The search for more improved and modern method of teaching Geography has become part of the professional concern of Geography teachers if they are to succeed in their duties. There is need for the Geography teachers to try other teaching strategies that are found effective in other subjects. A variety of instructional strategies have been proposed and used in many different subject areas with positive effects on students‘ academic performance. As one of such strategies, cooperative learning strategy provides many learning opportunities that do not occur in the typical traditional classroom and its potential in science, mathematics and many different areas. For these reasons, geography teachers need to try cooperative learning strategy in their classes in order to improve their instructions and the students‘ academic performance. In the words of Van Wyk (2011) excellent and effective teaching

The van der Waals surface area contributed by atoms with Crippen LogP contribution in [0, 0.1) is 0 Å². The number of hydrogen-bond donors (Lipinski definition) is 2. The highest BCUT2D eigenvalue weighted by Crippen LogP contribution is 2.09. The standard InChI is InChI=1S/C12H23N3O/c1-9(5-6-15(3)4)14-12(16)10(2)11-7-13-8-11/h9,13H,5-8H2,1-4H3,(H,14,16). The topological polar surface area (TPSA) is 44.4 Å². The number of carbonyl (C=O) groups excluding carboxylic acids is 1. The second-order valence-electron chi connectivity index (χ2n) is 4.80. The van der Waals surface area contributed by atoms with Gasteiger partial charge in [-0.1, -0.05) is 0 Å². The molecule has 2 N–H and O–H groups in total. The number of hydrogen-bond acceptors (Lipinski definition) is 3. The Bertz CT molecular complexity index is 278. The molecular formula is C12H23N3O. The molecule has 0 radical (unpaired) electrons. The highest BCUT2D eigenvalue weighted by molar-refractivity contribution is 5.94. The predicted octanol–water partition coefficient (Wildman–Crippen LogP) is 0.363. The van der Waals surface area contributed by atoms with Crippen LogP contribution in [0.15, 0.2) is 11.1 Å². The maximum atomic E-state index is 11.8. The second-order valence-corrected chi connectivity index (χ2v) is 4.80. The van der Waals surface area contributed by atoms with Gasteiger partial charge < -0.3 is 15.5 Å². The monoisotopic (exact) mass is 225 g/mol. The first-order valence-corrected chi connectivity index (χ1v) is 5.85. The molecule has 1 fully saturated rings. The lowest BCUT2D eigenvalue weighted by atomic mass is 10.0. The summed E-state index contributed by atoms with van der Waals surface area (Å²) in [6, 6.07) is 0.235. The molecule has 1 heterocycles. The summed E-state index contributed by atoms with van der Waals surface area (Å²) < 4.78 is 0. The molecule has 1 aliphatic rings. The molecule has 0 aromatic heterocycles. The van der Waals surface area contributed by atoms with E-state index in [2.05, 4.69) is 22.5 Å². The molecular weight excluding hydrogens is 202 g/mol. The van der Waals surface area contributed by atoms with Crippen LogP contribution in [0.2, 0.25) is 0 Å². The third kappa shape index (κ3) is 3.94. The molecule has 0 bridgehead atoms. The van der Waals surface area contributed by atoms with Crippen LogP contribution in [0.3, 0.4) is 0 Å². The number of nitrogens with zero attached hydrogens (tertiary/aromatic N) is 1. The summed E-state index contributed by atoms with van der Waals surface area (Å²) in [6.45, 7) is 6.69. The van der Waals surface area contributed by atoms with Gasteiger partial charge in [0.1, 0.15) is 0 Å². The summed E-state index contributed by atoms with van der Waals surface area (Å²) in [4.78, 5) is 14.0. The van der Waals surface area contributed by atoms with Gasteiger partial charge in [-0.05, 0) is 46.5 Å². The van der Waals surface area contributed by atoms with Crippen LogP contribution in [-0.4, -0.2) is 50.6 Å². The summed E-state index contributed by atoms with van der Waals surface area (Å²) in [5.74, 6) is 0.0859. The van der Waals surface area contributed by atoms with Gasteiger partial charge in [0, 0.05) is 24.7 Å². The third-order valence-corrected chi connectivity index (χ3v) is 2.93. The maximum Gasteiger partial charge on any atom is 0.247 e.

demands a host of devices, techniques and strategies not only to achieve cross critical outcomes, but because variety, itself, is a desirable. To enhance senior secondary school students‘ performance in Geography therefore, pedagogical competence of Geography teachers is highly imperative. In view of the fore going, a more improved and modern strategy of teaching Geography has been proposed for use at upper secondary school level-the cooperative learning strategy. In cooperative learning strategy, the emphasis is on getting students to work together on a given problem in small heterogeneous groups of 2 to 5 students in order to achieve a common goal. A Geography teacher using this strategy to teach an aspect of map reading can make use of limited topographical maps at his disposal to maximize learning among students even in large size class since our secondary schools are characterized by limited resources and large size classes.